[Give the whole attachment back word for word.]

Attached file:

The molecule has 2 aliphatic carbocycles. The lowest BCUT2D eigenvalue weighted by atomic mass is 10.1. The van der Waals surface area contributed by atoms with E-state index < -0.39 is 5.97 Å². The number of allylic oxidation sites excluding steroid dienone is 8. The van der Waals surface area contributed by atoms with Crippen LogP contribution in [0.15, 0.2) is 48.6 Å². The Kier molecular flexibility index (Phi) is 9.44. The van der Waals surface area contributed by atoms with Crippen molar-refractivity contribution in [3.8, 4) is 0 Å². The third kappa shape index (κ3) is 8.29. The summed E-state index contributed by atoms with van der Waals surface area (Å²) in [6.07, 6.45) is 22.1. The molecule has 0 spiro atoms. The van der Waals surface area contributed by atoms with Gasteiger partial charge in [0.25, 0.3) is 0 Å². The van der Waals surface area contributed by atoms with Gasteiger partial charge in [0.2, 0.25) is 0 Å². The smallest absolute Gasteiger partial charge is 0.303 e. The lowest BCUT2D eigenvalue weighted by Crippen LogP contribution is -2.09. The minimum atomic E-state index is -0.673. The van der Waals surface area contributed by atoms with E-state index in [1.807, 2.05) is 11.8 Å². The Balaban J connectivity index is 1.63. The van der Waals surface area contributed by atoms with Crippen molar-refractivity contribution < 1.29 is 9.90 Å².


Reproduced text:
The molecule has 2 aliphatic carbocycles. The lowest BCUT2D eigenvalue weighted by atomic mass is 10.1. The van der Waals surface area contributed by atoms with E-state index < -0.39 is 5.97 Å². The number of allylic oxidation sites excluding steroid dienone is 8. The van der Waals surface area contributed by atoms with Crippen LogP contribution in [0.15, 0.2) is 48.6 Å². The Kier molecular flexibility index (Phi) is 9.44. The van der Waals surface area contributed by atoms with Crippen molar-refractivity contribution in [3.8, 4) is 0 Å². The third kappa shape index (κ3) is 8.29. The summed E-state index contributed by atoms with van der Waals surface area (Å²) in [6.07, 6.45) is 22.1. The molecule has 0 spiro atoms. The van der Waals surface area contributed by atoms with Gasteiger partial charge in [0.25, 0.3) is 0 Å². The van der Waals surface area contributed by atoms with Gasteiger partial charge in [0.2, 0.25) is 0 Å². The smallest absolute Gasteiger partial charge is 0.303 e. The lowest BCUT2D eigenvalue weighted by Crippen LogP contribution is -2.09. The minimum atomic E-state index is -0.673. The van der Waals surface area contributed by atoms with E-state index in [1.807, 2.05) is 11.8 Å². The Balaban J connectivity index is 1.63. The van der Waals surface area contributed by atoms with Crippen molar-refractivity contribution < 1.29 is 9.90 Å².